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New York AG proposes crypto law to take on 'rampant fraud'

New York AG proposes crypto law to take on 'rampant fraud'

New York Attorney General Letitia James has proposed a new state law designed to increase oversight of the cryptocurrency industry and boost consumer protections.

James says the crypto sector lacks robust regulations, making it prone to dramatic market fluctuations and a tool to hide and facilitate criminal conduct and fraud.

The crypto regulation, protection, transparency, and oversight (CRPTO) Act would require independent public audits of cryptocurrency exchanges and prevent individuals from owning the same companies, such as brokerages and tokens, to stop conflicts of interest.

Crypto platforms would also have responsibilities to customers similar to banks under the federal Electronic Fund Transfer Act by requiring platforms to reimburse customers who are the victims of fraud. The bill would also strengthen the New York State Department of Financial Services’ (DFS) regulatory authority of digital assets.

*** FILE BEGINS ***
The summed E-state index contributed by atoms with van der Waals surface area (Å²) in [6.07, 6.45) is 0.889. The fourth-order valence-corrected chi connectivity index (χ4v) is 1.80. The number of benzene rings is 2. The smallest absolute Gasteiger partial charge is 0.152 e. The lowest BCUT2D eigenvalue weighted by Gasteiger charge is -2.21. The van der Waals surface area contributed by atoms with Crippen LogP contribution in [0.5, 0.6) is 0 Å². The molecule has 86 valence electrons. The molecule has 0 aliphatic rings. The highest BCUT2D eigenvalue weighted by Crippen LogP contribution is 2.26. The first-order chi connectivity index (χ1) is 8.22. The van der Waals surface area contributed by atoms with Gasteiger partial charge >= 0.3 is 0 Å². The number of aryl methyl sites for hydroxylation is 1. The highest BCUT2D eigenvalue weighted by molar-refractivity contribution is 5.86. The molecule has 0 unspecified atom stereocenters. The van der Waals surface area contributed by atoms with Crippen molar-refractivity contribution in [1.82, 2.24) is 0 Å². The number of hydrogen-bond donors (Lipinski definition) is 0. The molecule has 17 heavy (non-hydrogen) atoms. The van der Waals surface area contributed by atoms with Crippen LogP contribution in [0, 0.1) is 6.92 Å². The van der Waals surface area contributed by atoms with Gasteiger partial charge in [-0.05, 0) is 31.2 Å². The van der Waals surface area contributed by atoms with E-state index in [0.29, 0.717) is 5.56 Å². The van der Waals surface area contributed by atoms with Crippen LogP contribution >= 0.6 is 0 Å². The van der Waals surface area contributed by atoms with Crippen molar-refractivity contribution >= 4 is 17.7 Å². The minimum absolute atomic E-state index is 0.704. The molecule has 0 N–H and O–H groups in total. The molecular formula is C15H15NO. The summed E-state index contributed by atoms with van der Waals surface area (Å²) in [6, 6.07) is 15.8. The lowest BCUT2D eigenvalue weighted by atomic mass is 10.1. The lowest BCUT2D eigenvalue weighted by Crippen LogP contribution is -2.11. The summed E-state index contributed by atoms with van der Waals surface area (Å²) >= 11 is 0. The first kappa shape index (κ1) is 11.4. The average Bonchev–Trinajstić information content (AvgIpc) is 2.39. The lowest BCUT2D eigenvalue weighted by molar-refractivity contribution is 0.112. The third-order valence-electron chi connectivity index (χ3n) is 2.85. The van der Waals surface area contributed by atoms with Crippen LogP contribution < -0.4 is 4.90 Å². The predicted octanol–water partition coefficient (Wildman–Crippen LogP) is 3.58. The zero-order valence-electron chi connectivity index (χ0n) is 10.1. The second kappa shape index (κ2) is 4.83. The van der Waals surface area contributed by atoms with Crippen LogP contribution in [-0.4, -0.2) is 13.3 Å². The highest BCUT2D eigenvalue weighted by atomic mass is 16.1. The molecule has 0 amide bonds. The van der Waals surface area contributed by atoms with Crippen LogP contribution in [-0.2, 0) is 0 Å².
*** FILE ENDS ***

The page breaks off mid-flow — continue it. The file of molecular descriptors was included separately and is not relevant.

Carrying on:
The proposal will be submitted to the State Senate and Assembly for their consideration during the 2023 legislative session.

Says James: “Millions of investors have lost hundreds of billions in the value of their cryptocurrency investments because of rampant fraud, including market manipulation, hacking, and opaque business practices.”

Adds James: "We're proposing commonsense measures to protect investors and end the fraud and dysfunction that have become the hallmarks of cryptocurrency."

The Attorney General has taken action against crypto firms Celsius, KuCoin and Nexo in recent months.

Politicians have lined up to back James's plan. “I strongly support the efforts of Attorney General James to ensure the most robust and meaningful consumer and financial protections for those who use cryptocurrency,” says State Senator Cordell Cleare.

“The lack of transparency plaguing the crypto industry causes immense harm to countless investors, especially low-income New Yorkers and people of color who carry a disproportionate share of the losses,” adds New York City Comptroller Brad Lander.

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